Thursday, April 7, 2016

The Loneliness of the Long Distance Mother

“Lisa, remind me again what Laura’s son’s name was. I can’t remember in my fudge of a brain.”

My lovely, heartbroken friend who lost her beautiful grown son to cancer 6 years ago was asking me, another bereaved mother whose young adult son died from T-Cell Lymphoma two years before that, about the name of a third young male cancer victim who died 7 years ago. She said her brain is “fudge.” That’s on a good day.

Immediately, I thought I remembered the title of a book, The Brain of a Long Distance Runner, which turned out to be “The Loneliness of the Long Distance Runner.” Not exactly what I thought I recalled in terms of the metaphor I was seeking, but just as apt, perhaps more so. In any case, where is the book, the article, the professional scholarly research on either--the loneliness of the long distance mother, or your brain on the long haul of grief?  Because that is what we, the bereaved of many seasons, are doing-- running the longest distance, the rest of our lives--under the weightiest burden imaginable---surviving without our children. And over the extended course of this slog, our brains have become---other---altered, if you will. In the bright-sided lingo of the day, it is called “transformation.”  I prefer the term devolution.

The early stages of this protracted process are forgiven--almost excitedly so--as if the act of showing kindness is something for which the outside world is to be congratulated.. It is expected that we will be unable to think clearly, make sound decisions, move into our new empty lives with determination---though it is not at all unusual that our so-called “bereavement leave” will amount to no more than 3 days--maybe a week or two if we work for a “compassionate” supervisor who “understands.” But, those early days, during which we have been begrudgingly given a time- stamped pass on our inability to function, come to a halting, often uncomfortable, (always to us, unbelievable) end. Death, after all is death. The living must continue to soldier on. And most of us do, regardless of the irrational shame, self-loathing, and the betrayal we are likely to feel as we engage in this forced march further and further along into a pointless future away from our beloved children.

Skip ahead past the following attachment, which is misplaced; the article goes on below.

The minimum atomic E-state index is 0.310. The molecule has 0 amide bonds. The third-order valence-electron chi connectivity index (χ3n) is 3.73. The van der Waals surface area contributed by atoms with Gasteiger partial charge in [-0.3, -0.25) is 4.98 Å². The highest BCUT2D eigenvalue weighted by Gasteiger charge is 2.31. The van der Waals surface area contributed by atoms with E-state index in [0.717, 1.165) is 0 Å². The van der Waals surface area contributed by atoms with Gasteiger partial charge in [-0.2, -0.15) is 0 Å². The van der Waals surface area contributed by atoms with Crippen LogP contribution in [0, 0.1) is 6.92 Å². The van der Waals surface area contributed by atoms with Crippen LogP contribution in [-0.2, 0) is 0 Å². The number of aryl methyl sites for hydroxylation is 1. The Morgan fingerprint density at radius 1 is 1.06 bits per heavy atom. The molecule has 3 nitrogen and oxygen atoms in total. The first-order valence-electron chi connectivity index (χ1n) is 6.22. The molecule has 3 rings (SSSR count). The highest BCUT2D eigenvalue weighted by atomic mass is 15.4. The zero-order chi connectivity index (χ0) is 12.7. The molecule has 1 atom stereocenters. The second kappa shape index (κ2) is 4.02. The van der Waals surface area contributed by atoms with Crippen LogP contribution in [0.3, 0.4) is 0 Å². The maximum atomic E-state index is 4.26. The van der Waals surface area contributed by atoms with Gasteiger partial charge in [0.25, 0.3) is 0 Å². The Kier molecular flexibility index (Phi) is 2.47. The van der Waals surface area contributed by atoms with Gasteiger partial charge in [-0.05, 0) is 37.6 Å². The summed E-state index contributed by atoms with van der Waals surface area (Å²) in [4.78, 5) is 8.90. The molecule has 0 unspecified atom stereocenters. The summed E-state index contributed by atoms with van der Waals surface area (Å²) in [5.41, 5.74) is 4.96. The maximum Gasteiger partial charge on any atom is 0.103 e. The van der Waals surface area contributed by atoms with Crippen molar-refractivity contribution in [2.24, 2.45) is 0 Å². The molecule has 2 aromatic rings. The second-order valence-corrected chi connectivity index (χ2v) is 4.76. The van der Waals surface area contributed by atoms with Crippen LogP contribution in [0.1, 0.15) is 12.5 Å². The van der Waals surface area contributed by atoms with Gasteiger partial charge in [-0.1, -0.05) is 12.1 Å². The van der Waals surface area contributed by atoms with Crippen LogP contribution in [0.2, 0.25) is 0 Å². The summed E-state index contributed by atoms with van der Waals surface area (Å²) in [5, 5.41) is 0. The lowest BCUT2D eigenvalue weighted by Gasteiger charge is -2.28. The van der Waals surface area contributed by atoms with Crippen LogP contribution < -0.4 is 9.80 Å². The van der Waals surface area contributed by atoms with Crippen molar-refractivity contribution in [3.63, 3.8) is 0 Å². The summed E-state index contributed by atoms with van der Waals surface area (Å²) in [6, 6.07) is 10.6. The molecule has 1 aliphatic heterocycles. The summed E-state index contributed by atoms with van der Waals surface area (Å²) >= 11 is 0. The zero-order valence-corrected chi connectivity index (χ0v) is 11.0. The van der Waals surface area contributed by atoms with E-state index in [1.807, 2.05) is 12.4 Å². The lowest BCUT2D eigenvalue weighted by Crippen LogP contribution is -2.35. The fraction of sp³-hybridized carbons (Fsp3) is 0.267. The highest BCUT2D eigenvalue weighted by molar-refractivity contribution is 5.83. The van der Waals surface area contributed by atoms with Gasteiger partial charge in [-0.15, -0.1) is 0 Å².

With guns at our backs we learn to carry the weight of our loss, but our hearts are hobbled and our minds have shrunk. I believe this is true--perhaps literally--but certainly in a figurative sense that absolutely translates into the realities of our lives. We are no longer capable of either generating or sustaining the neurological synaptic energy required to function, feel, be, as we once were. It is gone. What does this mean? What does this, as the mental health professionals like to say in their oily psych-speak, “look like”?

I imagine how our brains begin the dissolution process is different for everyone, but I venture to say that perhaps one of the most unnerving aspects is the change in our perception of time. All time. Linear time, that concept upon which we base our entire lives, is shattered. The past and the present fuse into one and the same; the future, apart from the terror that accompanies even the thought, disappears entirely. A hallmark of trauma, we are stuck right here, right now, in a nightmare that will not end. This stasis wreaks havoc. We lose our place in the scheme of things;  lose any autonomic physical or emotional stability that can be assumed from the simple movement and placement of ourselves in space. We are in a free-fall determined and represented by a catatonia of the soul.

Over time, this inner disappearance of a center is reflected externally in an overall inability to think, to act, to find any meaning, any purpose. We lose ourselves in this sorrow and the sorrow engulfs us. Without the active practice of thinking, acting, being, we become ghosts. To those around us we may appear to be present, but our presence is an illusion, a hologram…. we are long gone….. Then, even our own gone-ness becomes irrelevant, most poignantly perhaps, to ourselves. What happens to us no longer matters--not in any sense that those who have not been through this holocaust can even begin to understand.